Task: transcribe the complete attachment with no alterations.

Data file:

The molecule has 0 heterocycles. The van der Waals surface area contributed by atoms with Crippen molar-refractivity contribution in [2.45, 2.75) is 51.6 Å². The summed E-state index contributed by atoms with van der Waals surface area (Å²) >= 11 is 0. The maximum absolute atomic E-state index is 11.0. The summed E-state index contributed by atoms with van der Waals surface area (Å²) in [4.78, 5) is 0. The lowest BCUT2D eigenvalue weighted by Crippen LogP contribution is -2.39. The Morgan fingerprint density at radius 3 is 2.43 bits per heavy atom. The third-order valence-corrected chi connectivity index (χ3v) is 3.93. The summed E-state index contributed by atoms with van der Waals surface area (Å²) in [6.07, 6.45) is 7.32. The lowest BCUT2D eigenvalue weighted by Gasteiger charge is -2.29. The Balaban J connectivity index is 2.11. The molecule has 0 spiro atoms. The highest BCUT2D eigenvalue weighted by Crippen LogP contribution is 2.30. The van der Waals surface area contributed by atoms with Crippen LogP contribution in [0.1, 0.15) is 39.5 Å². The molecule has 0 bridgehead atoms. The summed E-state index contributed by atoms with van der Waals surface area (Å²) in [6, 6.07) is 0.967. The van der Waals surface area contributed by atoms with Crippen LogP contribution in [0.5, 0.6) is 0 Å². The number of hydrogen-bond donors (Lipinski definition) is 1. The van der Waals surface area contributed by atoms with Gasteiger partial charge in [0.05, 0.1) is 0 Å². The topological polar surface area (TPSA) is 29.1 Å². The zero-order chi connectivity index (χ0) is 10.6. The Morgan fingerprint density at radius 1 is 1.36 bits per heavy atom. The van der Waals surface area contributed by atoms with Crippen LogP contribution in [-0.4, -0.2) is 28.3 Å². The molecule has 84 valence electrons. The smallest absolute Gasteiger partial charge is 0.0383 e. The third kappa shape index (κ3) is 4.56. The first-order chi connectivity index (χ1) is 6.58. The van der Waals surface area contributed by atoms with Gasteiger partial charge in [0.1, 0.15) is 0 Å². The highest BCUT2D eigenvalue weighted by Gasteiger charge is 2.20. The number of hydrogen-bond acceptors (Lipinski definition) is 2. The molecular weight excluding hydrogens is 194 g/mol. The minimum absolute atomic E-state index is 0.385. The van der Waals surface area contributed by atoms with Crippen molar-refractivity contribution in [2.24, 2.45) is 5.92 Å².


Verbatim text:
The molecule has 0 heterocycles. The van der Waals surface area contributed by atoms with Crippen molar-refractivity contribution in [2.45, 2.75) is 51.6 Å². The summed E-state index contributed by atoms with van der Waals surface area (Å²) >= 11 is 0. The maximum absolute atomic E-state index is 11.0. The summed E-state index contributed by atoms with van der Waals surface area (Å²) in [4.78, 5) is 0. The lowest BCUT2D eigenvalue weighted by Crippen LogP contribution is -2.39. The Morgan fingerprint density at radius 3 is 2.43 bits per heavy atom. The third-order valence-corrected chi connectivity index (χ3v) is 3.93. The summed E-state index contributed by atoms with van der Waals surface area (Å²) in [6.07, 6.45) is 7.32. The lowest BCUT2D eigenvalue weighted by Gasteiger charge is -2.29. The Balaban J connectivity index is 2.11. The molecule has 0 spiro atoms. The highest BCUT2D eigenvalue weighted by Crippen LogP contribution is 2.30. The van der Waals surface area contributed by atoms with Crippen LogP contribution in [0.1, 0.15) is 39.5 Å². The molecule has 0 bridgehead atoms. The summed E-state index contributed by atoms with van der Waals surface area (Å²) in [6, 6.07) is 0.967. The van der Waals surface area contributed by atoms with Crippen LogP contribution in [0.5, 0.6) is 0 Å². The number of hydrogen-bond donors (Lipinski definition) is 1. The van der Waals surface area contributed by atoms with Gasteiger partial charge in [0.05, 0.1) is 0 Å². The topological polar surface area (TPSA) is 29.1 Å². The zero-order chi connectivity index (χ0) is 10.6. The Morgan fingerprint density at radius 1 is 1.36 bits per heavy atom. The van der Waals surface area contributed by atoms with Crippen LogP contribution in [-0.4, -0.2) is 28.3 Å². The molecule has 84 valence electrons. The smallest absolute Gasteiger partial charge is 0.0383 e. The third kappa shape index (κ3) is 4.56. The first-order chi connectivity index (χ1) is 6.58. The van der Waals surface area contributed by atoms with Gasteiger partial charge in [0.1, 0.15) is 0 Å². The highest BCUT2D eigenvalue weighted by Gasteiger charge is 2.20. The number of hydrogen-bond acceptors (Lipinski definition) is 2. The molecular weight excluding hydrogens is 194 g/mol. The minimum absolute atomic E-state index is 0.385. The van der Waals surface area contributed by atoms with Crippen molar-refractivity contribution in [2.24, 2.45) is 5.92 Å².